Battery sizes: AAA, AA,... A?

BTW, regarding early radios:

There’s a confusion of terminology here. Early radio receivers had “A” and “B” batteries (and sometimes “C”), but this had nothing to do with our modern nomenclature for battery sizes. The “A” battery was a low voltage battery which supplied relatively high current for lighting up the tube filaments. The “B” battery was a higher voltage battery that supplied plate voltage at lower current. Very early radios had a separate “C” battery to supply grid voltage.

Back in the days of tube radios, an “A” battery ran the tube filaments, usually in a series string. These were low voltage, high current cells. The high voltage, low current “B” batteries supplied the tube plates.

Whatever happened to nine volt batteries, anyhow? I haven’t bought any devices that use them in over 20 years, and I seldom see them in stores along with other batteries. Why did they fall out of favor?

There’s plenty of things that use 9-volt batteries. Every smoke detector I’ve seen on the market these days uses them, for one thing.

Lots of electronic kids toys I see use the 9-volters too.

Forgot about smoke detectors. Used to be that most pocked-sized devices were powered by nine volt batteries, but now they’re usually powered by two or four AA cells.

Rectangular cells tend to be less efficient (less capacity for the same weight and cost) than cylindrical cells. Something to do with the shape of the electrodes and how it’s easier to package them in a cylinder. Many laptop batteries use cylindrical cells these days - SONY uses cylindrical battery packs, and even the rectangular battery pack on my ThinkPad has a curved surface suggesting there are three rows of cylindrical cells inside.

By the way, many clock radios still use 9-volt batteries for backup.

Well, of course they are! I’m not sure what you see as underhanded about this.

NiCad batteries are physically larger than an equivalent regular battery, so to fit into the D cell space in your flashlight or whatever, NiCad’s obviously have to be internally smaller (less charge). And if they didn’t fit, they’d be useless.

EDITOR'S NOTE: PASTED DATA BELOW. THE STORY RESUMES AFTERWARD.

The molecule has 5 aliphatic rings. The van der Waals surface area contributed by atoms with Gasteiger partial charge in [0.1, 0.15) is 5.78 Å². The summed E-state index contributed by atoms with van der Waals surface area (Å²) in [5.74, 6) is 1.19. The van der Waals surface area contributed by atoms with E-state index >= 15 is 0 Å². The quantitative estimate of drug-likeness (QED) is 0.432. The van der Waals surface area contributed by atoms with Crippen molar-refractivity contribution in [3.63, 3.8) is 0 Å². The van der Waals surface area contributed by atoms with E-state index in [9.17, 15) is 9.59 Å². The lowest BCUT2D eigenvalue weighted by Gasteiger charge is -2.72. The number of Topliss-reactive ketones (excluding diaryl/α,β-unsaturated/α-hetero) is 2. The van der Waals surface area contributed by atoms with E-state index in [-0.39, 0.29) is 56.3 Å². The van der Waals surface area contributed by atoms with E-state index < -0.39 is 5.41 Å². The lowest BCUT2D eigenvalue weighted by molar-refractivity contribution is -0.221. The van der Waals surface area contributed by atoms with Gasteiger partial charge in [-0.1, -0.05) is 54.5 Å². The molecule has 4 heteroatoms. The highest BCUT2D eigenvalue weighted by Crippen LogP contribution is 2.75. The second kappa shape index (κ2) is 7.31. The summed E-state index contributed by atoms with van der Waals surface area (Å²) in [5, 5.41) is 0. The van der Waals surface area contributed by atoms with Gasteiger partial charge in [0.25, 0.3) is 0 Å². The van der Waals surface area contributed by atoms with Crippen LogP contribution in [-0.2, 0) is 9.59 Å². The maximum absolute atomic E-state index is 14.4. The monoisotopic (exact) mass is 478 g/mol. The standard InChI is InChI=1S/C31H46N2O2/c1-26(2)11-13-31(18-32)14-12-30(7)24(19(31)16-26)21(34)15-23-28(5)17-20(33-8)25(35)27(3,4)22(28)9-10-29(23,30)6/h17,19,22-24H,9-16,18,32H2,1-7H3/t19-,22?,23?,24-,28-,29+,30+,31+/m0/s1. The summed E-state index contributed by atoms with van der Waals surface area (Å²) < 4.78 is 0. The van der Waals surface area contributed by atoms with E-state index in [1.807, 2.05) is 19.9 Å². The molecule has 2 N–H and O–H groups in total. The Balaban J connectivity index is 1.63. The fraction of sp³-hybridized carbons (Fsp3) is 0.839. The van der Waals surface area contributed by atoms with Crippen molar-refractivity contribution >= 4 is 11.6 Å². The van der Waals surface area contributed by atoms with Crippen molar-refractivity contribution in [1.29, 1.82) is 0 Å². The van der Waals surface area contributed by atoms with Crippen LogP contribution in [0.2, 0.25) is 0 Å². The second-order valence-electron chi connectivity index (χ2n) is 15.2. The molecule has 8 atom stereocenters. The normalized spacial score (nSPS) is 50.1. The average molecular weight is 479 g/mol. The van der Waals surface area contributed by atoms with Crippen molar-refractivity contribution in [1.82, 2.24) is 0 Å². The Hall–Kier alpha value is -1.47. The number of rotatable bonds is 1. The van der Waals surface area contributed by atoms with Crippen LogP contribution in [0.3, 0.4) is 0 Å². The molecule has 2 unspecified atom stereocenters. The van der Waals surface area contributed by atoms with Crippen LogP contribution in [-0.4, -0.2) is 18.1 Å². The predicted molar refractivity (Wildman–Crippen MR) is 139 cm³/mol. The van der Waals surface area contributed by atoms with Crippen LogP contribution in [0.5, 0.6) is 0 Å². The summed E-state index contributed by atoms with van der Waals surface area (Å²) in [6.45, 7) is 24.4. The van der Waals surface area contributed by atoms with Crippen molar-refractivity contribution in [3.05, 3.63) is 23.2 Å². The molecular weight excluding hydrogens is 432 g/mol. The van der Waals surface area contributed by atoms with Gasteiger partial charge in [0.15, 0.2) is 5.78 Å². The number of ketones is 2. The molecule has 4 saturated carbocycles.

And you can hardly claim that you were somehow cheated financially, since the NiCad will save you a whole lot of money over its lifetime compared to the regular battery. I suppose you could say that the NiCad runs down faster than the regular alkaline battery; that’s obviously true by definition; so what?

I think you’re getting yourself all excited over nothing here.

Ask a simple question–get an answer with more depth than you’d expected!

I believe Q.E.D. thinks it’s underhanded because if you see two objects with identical voltage, in this case a C and D cell, one would naturally assume that the larger item would last longer because it contains more of the chemicals inside.

In this case (NiCads), I don’t think it’s unreasonable to expect the larger NiCad cell to carry more charge. Therefore one is being cheated if a D cell is just a C with a bigger casing.

It may not be unreasonable, but it’s just plain mistaken.

For the same amount of charge, a NiCad battery occupies more physical space than a regular Alkaline battery; due to the laws of physics. That’s part of the price we pay for the rechargability.

To fit both into a standard size (a ‘D’ cell), you will have to accept less charge (amperage) in the rechargable one.

What I found more interesting in that Consumers Reports article was that they peeled off the wrappings on all of the batteries, and found manufacturing indicators underneath that seemed to indicate that they all came from 1 of 2 manufacturers. So apparently the dozen or so brands of batteries, that compete so strongly in advertising, all come from the same couple of factories! Thus the Consumers Reports advice: within types (like regular, alkaline, etc.), buy the one that’s cheapest.